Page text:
At the Helmholtz Center Berlin for Materials and Energy (HZB), a research team has set a new record for the efficiency of tandem solar cells. The solar cell combines the semiconductor materials perovskite and CIGS.
This tandem solar cell combines the semiconducting materials perovskite and CIGS and achieves a certified efficiency of 23.26 per cent. One reason for this success lies in the cell’s intermediate layer of organic molecules: they self-organise to cover even rough semiconductor surfaces. Two patents have been filed for these layers.
Perovskite-based solar cells have experienced an incredibly rapid increase in efficiency over the last ten years. The combination of perovskites with classical semiconductor materials such as silicon and copper-indium-gallium-selenide (CIGS) compounds in tandem solar cells promises low-cost, high-performance solar modules for the future. However, losses at the electrodes between the two semiconductors considerably reduce the efficiency.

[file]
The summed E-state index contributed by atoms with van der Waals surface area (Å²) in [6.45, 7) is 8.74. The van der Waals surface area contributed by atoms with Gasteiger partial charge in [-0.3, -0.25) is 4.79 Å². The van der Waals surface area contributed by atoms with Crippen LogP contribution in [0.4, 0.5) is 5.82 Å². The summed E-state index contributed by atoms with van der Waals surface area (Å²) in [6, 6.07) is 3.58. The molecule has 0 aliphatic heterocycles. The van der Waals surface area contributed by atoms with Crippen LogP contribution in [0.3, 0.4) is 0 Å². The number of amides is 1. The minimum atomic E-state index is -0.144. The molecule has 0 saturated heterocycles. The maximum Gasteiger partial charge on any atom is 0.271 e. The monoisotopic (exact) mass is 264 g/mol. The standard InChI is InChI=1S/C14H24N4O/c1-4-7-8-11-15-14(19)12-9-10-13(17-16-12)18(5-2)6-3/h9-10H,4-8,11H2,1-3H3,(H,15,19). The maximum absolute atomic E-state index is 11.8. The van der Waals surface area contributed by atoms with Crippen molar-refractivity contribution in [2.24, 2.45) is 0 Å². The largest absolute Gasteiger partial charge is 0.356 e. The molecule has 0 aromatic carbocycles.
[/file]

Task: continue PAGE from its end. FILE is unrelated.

Record efficiency: 23,26 per cent
HZB physicist Prof. Steve Albrecht and his team now successfully established novel electrode coatings that greatly reduce these losses. They could produce a monolithic tandem solar cell from perovskite and CIGS that achieved an officially certified efficiency of 23.26 per cent, which currently is a world record value. The tandem cell has an active area of one square centimetre and thus reaches another milestone, as perovskite CIGS tandem cells have so far been significantly smaller.
Self assembled monolayer
The contact layers consist of carbazole-based organic molecules coupled to phosphonic acid groups. These molecules arrange themselves into what are known as self-assembled monolayers (SAMs). These SAMs have highly favourable electro-optical properties and the self-assembly even leads to complete coverage of rough semiconductor surfaces.
Two patents filed
“The SAMs are strikingly simple and robust. This also allows them to be scaled up to industrial levels. In addition, they are compatible to a wide variety of substrates and their material consumption is extremely low”, explains Amran Al-Ashouri, PhD student in the Albrecht group and first author of the study. This work might further accelerate progress towards extremely inexpensive perovskite-based PV technologies. The group has now filed two patents and is currently in licensing negotiations.